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I love this story, it is one I tell again and again. I first read it in the North Carolina Native Plant Propagation Handbook which was printed by the North Carolina Wildflower Preservation Society.
Oconee Bells, or Shortia is the mystery plant of the mountains of western North Carolina. It was first discovered by French botanist Andre Michaux in 1788. He brought pressed specimens back to France, some were labeled “unknown” and among these was a leaf and root of this plant.
In 1839 Asa Gray became intrigued with the specimen and recognized it as a new genus. He wrote a scientific description of the genus from the single specimen in France. He named it in honor of Dr. Charles Short, a botanist of Kentucky – Shortia, and gave it the species name galacifolia because it resembled galax.[lightbox link=”http://norcrosswildlife.org/wp-content/uploads/2016/04/shortia_galacifolia.oconee-bells1-e1461082685607.jpg” thumb=”http://norcrosswildlife.org/wp-content/uploads/2016/04/shortia_galacifolia.oconee-bells1-300×206.jpg” width=”300″ align=”left” title=”Oconee Bells” frame=”true” icon=”image” caption=””] Gray began his search for Shortia high in the mountains of North Carolina and Tennessee. In 1842 Dr. Gray was appointed professor of natural history at Harvard University. For thirty-eight years on every field trip high in the mountains of North Carolina, Gray hunted for the elusive Shortia. He found many plants and published manuals on botany, but always the little specimen in Paris continued to haunt him.
On a day in April 1877 George Hyams went fishing in the Catawba River in McDowell County. His father was a botanist in Statesville, N.C. whose firm collected plants for pharmaceutical purposes. Nodding and swaying in the breeze were some charming, bell-shaped, waxy white flowers on slender stems, with irregular-toothed petals, growing from a rosette of wavy-margined, roundish, shiny evergreen leaves, similar to the familiar mountain galax. George decided to take a piece home to his father. Mr. Hyams did not recognize the plant but it looked so interesting that he sent a specimen to Dr. Gray at Harvard University for identification. Dr. Gray replied, “You have stumbled on what for many years I have tried so hard to find.”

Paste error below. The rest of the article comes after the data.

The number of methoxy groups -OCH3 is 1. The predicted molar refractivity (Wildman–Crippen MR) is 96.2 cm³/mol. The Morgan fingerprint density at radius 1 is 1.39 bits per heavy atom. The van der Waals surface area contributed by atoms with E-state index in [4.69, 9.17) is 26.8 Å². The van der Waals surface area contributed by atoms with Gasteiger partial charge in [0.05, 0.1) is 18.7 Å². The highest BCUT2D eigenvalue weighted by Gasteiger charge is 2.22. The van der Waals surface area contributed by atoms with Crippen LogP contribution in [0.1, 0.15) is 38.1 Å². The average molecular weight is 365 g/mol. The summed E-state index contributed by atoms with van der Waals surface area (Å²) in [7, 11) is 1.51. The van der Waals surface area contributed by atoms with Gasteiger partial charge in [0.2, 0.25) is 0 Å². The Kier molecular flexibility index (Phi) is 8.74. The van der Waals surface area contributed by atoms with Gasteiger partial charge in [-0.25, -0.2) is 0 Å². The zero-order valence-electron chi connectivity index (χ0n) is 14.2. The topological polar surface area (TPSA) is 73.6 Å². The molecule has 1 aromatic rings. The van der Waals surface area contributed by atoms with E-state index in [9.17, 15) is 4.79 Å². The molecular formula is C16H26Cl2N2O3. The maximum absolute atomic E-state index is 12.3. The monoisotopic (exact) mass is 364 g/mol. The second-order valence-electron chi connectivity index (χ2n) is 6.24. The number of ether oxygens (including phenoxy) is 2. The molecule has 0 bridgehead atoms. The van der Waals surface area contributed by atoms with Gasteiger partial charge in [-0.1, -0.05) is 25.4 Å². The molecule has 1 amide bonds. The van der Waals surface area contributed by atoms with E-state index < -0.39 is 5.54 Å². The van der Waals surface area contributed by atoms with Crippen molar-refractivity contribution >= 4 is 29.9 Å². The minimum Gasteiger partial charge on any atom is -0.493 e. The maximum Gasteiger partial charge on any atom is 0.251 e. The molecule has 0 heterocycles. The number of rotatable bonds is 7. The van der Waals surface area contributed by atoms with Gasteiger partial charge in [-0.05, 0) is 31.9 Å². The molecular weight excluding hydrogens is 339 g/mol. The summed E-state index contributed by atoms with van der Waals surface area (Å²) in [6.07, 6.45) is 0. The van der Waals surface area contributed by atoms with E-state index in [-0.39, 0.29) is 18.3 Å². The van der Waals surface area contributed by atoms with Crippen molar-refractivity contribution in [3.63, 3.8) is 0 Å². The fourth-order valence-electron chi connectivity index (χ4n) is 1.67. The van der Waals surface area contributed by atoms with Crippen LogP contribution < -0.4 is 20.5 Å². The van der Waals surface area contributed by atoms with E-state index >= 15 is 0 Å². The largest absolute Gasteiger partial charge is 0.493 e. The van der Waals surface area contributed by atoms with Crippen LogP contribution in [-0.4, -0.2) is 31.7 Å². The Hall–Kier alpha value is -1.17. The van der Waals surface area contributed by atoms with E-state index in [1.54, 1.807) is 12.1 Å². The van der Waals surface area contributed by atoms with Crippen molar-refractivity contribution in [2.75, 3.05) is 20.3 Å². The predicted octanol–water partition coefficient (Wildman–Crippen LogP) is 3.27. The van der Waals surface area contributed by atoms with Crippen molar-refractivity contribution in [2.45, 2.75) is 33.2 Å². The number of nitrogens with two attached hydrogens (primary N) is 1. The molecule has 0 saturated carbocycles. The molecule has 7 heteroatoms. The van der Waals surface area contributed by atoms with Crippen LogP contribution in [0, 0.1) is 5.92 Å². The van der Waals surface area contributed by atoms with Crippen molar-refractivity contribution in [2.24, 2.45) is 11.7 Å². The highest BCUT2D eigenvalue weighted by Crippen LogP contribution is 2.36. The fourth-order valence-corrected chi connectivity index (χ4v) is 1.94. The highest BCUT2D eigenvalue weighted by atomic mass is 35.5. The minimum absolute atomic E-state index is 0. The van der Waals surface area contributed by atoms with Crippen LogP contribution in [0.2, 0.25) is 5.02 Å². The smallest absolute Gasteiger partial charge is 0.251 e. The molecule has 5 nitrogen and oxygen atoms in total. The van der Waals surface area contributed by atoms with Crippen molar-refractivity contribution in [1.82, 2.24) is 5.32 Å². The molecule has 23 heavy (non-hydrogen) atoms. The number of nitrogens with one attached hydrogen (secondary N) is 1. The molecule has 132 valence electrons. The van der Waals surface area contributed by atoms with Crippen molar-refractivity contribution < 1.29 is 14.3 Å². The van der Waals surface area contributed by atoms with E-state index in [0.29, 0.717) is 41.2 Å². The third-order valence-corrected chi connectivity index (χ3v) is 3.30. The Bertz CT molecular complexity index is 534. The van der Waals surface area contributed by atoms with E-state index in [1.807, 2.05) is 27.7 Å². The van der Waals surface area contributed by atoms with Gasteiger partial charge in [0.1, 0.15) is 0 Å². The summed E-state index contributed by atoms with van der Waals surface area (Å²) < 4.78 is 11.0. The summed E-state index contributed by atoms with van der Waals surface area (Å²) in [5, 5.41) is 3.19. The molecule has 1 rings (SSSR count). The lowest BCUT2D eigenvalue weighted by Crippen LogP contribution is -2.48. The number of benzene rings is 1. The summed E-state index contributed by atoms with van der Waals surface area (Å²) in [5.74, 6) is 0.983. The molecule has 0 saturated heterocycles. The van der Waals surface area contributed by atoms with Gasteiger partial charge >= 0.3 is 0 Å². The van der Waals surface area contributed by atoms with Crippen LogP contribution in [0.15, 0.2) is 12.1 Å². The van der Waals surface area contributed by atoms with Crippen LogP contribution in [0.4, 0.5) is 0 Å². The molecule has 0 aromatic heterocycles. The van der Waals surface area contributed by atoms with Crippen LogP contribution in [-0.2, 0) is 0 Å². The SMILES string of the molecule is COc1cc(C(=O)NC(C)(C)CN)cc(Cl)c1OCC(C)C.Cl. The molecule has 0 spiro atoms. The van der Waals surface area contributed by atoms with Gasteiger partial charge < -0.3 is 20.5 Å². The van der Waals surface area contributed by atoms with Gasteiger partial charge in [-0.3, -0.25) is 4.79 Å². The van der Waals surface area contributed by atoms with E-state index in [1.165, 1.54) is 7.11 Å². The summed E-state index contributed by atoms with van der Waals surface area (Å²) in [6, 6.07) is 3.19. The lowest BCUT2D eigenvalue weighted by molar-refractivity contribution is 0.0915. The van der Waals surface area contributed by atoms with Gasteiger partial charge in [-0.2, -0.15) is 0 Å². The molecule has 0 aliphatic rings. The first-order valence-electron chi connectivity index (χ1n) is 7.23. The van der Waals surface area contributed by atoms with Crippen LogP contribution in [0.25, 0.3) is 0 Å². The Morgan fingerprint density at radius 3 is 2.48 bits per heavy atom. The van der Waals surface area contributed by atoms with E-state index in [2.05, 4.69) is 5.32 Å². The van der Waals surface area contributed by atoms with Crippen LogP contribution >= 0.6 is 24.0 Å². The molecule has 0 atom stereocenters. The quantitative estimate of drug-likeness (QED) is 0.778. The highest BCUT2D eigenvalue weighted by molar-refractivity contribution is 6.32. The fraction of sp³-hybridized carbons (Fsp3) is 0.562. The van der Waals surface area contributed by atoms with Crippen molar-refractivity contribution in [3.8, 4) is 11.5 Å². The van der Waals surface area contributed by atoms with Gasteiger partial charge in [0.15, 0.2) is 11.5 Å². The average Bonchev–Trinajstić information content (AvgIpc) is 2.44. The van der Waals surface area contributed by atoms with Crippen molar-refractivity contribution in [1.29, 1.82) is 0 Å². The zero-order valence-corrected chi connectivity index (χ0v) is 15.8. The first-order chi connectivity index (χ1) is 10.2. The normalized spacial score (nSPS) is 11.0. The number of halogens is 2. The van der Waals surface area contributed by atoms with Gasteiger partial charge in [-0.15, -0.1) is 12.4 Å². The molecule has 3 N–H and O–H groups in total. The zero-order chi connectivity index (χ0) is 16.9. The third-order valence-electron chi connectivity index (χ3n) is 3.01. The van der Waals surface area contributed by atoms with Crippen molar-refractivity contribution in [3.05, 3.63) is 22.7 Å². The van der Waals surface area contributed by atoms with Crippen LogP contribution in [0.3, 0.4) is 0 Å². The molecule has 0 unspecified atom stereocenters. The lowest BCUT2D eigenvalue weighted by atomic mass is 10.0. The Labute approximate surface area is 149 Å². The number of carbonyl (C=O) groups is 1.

Of the 25,000 botanical specimens that Gray classified during his life time, Gray asked that Shortia cover his grave at Cambridge, Massachusetts. In Gray’s life many honors had come to him but they were as naught compared to the discovery of the little mountain plant that Dr. Asa Gray named Shortia.
You can see Shortia galacifolia, or Oconee Bells, blooming here at the Norcross Wildlife Sanctuary now. Its first flowers opened just this week. Come see many of the early spring wildflowers that make this property so special.

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